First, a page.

Dr. A. Alexis Shrager
Board Certified Specialists,
Orthodontics & Dentofacial Orthodontics

Complimentary Consultation

Common Problems

An improper bite doesn’t look good. That is the usual reason that people seek treatment from an orthodontist. In addition, an improper bite causes difficulty in chewing. In people with crowded teeth, it can lead to more cavities or gum disease. Treatment of an irregular bite can improve your overall oral health and stabilize your bite.
Incorrect bites are grouped into categories. Common bite problems include:

Crossbite
Here, the upper teeth rest significantly inside or outside the lower teeth. A crossbite often can make it difficult to bite or chew.

Crowding
Permanent teeth may not have room to move into the right position:

  • If there is not enough room for the teeth
  • If the teeth are unusually large compared with the size of the dental arch
  • If the jaw is narrower than it should be

Upper Front Teeth Protrusion
Upper front teeth that protrude (stick out) beyond normal contact with the lower front teeth are prone to fracture. In addition, upper protrusion of the front teeth often indicates a poor bite of the back teeth (molars), and may indicate disproportionate upper and lower jaw growth. Commonly, protruded upper front teeth are associated with a lower jaw that is either too short or too small in proportion to the upper jaw. Thumb and finger sucking habits can also cause a protrusion of the upper front teeth.

Deep overbite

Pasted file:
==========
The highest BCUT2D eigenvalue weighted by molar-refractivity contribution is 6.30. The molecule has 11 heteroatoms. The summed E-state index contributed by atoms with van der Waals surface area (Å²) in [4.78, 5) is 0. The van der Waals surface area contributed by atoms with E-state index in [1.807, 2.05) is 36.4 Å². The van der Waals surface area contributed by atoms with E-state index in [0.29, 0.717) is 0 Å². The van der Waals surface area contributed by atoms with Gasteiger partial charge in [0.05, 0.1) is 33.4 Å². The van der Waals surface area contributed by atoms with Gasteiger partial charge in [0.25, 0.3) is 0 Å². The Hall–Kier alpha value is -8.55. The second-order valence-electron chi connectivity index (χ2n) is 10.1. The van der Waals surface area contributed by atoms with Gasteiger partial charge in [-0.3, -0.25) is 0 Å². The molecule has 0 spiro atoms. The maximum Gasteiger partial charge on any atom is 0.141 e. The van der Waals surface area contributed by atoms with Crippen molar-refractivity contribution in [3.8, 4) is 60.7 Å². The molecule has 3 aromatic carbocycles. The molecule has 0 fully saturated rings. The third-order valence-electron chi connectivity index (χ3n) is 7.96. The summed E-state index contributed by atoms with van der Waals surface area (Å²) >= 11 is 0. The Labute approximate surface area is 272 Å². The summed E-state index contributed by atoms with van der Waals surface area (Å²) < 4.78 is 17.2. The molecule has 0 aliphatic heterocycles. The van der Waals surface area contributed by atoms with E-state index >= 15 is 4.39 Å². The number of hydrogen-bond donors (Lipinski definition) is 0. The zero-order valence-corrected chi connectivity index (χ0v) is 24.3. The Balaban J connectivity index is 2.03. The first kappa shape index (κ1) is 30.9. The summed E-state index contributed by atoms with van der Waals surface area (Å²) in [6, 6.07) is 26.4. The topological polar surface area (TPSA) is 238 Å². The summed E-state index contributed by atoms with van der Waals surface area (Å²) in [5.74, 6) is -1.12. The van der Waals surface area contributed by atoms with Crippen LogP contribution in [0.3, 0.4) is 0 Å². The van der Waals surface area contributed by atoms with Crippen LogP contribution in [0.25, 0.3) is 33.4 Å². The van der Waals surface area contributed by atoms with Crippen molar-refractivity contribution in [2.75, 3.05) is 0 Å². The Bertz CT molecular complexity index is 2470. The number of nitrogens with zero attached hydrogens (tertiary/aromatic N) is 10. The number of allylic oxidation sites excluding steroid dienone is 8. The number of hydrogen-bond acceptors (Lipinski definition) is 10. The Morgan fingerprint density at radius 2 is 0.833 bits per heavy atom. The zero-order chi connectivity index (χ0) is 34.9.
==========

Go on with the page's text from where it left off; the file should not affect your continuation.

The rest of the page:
This occurs when the upper front teeth (incisors) overlap too far over the lower teeth. In some cases, the biting edges of the upper teeth touch the lower front gum tissue and the lower front teeth may bite into the roof of the mouth.

Underbite
A crossbite of the front teeth is commonly referred to as an underbite if the lower teeth are ahead of the upper teeth.

Open bite
If your upper and lower front teeth don’t meet when you bite down, this is called an open bite. Because the front teeth don’t share equally in the biting force, the back teeth may receive too much pressure. This makes chewing less efficient. It can lead to premature wear of the back teeth.

Spacing problems
Some people have missing teeth or unusually small teeth in a normal sized jaw. This can result in large spaces between the teeth. People who have lost one or multiple teeth may have uneven spacing because adjacent teeth may drift into the unoccupied areas.

Dental Midline Position
When dental midlines don’t match, the back bite will not fit and match correctly. This could have a negative impact on the jaw and proper dental function


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